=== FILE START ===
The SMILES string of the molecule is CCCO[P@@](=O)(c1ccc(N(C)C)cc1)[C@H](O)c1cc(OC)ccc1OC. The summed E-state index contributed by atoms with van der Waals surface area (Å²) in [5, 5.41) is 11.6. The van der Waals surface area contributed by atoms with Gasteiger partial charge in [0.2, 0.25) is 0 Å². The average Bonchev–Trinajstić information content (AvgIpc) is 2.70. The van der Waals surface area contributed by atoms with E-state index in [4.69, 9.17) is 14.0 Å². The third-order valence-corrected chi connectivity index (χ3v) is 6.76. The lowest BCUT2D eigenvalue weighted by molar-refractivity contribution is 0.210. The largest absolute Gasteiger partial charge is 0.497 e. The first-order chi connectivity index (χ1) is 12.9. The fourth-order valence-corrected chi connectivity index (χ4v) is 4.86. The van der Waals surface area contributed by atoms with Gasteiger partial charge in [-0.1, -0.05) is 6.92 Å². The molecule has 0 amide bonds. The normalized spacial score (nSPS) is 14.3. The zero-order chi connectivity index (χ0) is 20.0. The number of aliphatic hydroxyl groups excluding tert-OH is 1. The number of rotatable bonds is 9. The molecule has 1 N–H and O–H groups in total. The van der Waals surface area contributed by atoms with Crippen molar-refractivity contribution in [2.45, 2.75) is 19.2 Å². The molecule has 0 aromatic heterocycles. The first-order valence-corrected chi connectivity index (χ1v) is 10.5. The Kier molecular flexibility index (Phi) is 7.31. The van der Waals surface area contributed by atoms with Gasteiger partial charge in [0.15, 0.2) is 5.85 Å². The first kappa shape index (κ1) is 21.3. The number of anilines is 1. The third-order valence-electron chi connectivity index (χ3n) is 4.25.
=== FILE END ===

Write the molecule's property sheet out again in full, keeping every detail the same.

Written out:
The SMILES string of the molecule is CCCO[P@@](=O)(c1ccc(N(C)C)cc1)[C@H](O)c1cc(OC)ccc1OC. The summed E-state index contributed by atoms with van der Waals surface area (Å²) in [5, 5.41) is 11.6. The van der Waals surface area contributed by atoms with Gasteiger partial charge in [0.2, 0.25) is 0 Å². The average Bonchev–Trinajstić information content (AvgIpc) is 2.70. The van der Waals surface area contributed by atoms with E-state index in [4.69, 9.17) is 14.0 Å². The third-order valence-corrected chi connectivity index (χ3v) is 6.76. The lowest BCUT2D eigenvalue weighted by molar-refractivity contribution is 0.210. The largest absolute Gasteiger partial charge is 0.497 e. The first-order chi connectivity index (χ1) is 12.9. The fourth-order valence-corrected chi connectivity index (χ4v) is 4.86. The van der Waals surface area contributed by atoms with Gasteiger partial charge in [-0.1, -0.05) is 6.92 Å². The molecule has 0 amide bonds. The normalized spacial score (nSPS) is 14.3. The zero-order chi connectivity index (χ0) is 20.0. The number of aliphatic hydroxyl groups excluding tert-OH is 1. The number of rotatable bonds is 9. The molecule has 1 N–H and O–H groups in total. The van der Waals surface area contributed by atoms with Crippen molar-refractivity contribution in [2.45, 2.75) is 19.2 Å². The molecule has 0 aromatic heterocycles. The first-order valence-corrected chi connectivity index (χ1v) is 10.5. The Kier molecular flexibility index (Phi) is 7.31. The van der Waals surface area contributed by atoms with Gasteiger partial charge in [0.15, 0.2) is 5.85 Å². The first kappa shape index (κ1) is 21.3. The number of anilines is 1. The third-order valence-electron chi connectivity index (χ3n) is 4.25.